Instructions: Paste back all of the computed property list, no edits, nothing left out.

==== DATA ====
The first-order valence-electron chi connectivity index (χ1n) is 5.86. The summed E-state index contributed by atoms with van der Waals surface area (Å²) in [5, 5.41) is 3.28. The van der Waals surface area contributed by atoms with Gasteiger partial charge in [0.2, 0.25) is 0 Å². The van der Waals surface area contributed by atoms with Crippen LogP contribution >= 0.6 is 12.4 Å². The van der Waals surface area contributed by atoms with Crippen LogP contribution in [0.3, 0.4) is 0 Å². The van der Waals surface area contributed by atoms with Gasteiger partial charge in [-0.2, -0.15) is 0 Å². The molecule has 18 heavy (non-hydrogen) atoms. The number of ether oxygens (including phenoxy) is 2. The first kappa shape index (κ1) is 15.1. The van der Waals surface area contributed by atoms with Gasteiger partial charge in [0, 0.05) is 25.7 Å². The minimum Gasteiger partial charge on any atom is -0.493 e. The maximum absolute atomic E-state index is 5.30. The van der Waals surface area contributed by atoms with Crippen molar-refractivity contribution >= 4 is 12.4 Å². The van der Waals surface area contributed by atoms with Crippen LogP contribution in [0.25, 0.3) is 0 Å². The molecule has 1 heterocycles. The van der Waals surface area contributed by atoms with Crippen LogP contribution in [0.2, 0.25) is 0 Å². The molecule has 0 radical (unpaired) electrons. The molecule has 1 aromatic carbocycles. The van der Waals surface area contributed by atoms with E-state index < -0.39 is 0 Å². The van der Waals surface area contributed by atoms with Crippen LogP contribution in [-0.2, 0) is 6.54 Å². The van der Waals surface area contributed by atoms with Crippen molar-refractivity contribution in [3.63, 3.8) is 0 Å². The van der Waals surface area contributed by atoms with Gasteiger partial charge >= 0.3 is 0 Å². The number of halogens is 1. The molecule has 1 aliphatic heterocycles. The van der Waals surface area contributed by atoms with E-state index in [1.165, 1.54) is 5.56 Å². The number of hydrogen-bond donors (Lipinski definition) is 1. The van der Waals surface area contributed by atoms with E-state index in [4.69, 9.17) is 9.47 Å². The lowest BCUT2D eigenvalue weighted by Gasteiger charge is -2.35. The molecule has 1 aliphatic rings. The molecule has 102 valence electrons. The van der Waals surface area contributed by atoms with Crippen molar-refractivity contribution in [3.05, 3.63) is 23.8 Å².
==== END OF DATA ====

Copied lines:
The first-order valence-electron chi connectivity index (χ1n) is 5.86. The summed E-state index contributed by atoms with van der Waals surface area (Å²) in [5, 5.41) is 3.28. The van der Waals surface area contributed by atoms with Gasteiger partial charge in [0.2, 0.25) is 0 Å². The van der Waals surface area contributed by atoms with Crippen LogP contribution >= 0.6 is 12.4 Å². The van der Waals surface area contributed by atoms with Crippen LogP contribution in [0.3, 0.4) is 0 Å². The van der Waals surface area contributed by atoms with Gasteiger partial charge in [-0.2, -0.15) is 0 Å². The molecule has 18 heavy (non-hydrogen) atoms. The number of ether oxygens (including phenoxy) is 2. The first kappa shape index (κ1) is 15.1. The van der Waals surface area contributed by atoms with Gasteiger partial charge in [0, 0.05) is 25.7 Å². The minimum Gasteiger partial charge on any atom is -0.493 e. The maximum absolute atomic E-state index is 5.30. The van der Waals surface area contributed by atoms with Crippen molar-refractivity contribution >= 4 is 12.4 Å². The van der Waals surface area contributed by atoms with Crippen LogP contribution in [0.25, 0.3) is 0 Å². The molecule has 1 heterocycles. The van der Waals surface area contributed by atoms with Crippen LogP contribution in [0.2, 0.25) is 0 Å². The molecule has 0 radical (unpaired) electrons. The molecule has 1 aromatic carbocycles. The van der Waals surface area contributed by atoms with E-state index < -0.39 is 0 Å². The van der Waals surface area contributed by atoms with Crippen LogP contribution in [-0.2, 0) is 6.54 Å². The van der Waals surface area contributed by atoms with Crippen molar-refractivity contribution in [3.63, 3.8) is 0 Å². The van der Waals surface area contributed by atoms with Gasteiger partial charge >= 0.3 is 0 Å². The number of halogens is 1. The molecule has 1 aliphatic heterocycles. The van der Waals surface area contributed by atoms with E-state index in [1.165, 1.54) is 5.56 Å². The number of hydrogen-bond donors (Lipinski definition) is 1. The van der Waals surface area contributed by atoms with E-state index in [4.69, 9.17) is 9.47 Å². The lowest BCUT2D eigenvalue weighted by Gasteiger charge is -2.35. The molecule has 1 aliphatic rings. The molecule has 102 valence electrons. The van der Waals surface area contributed by atoms with Crippen molar-refractivity contribution in [3.05, 3.63) is 23.8 Å².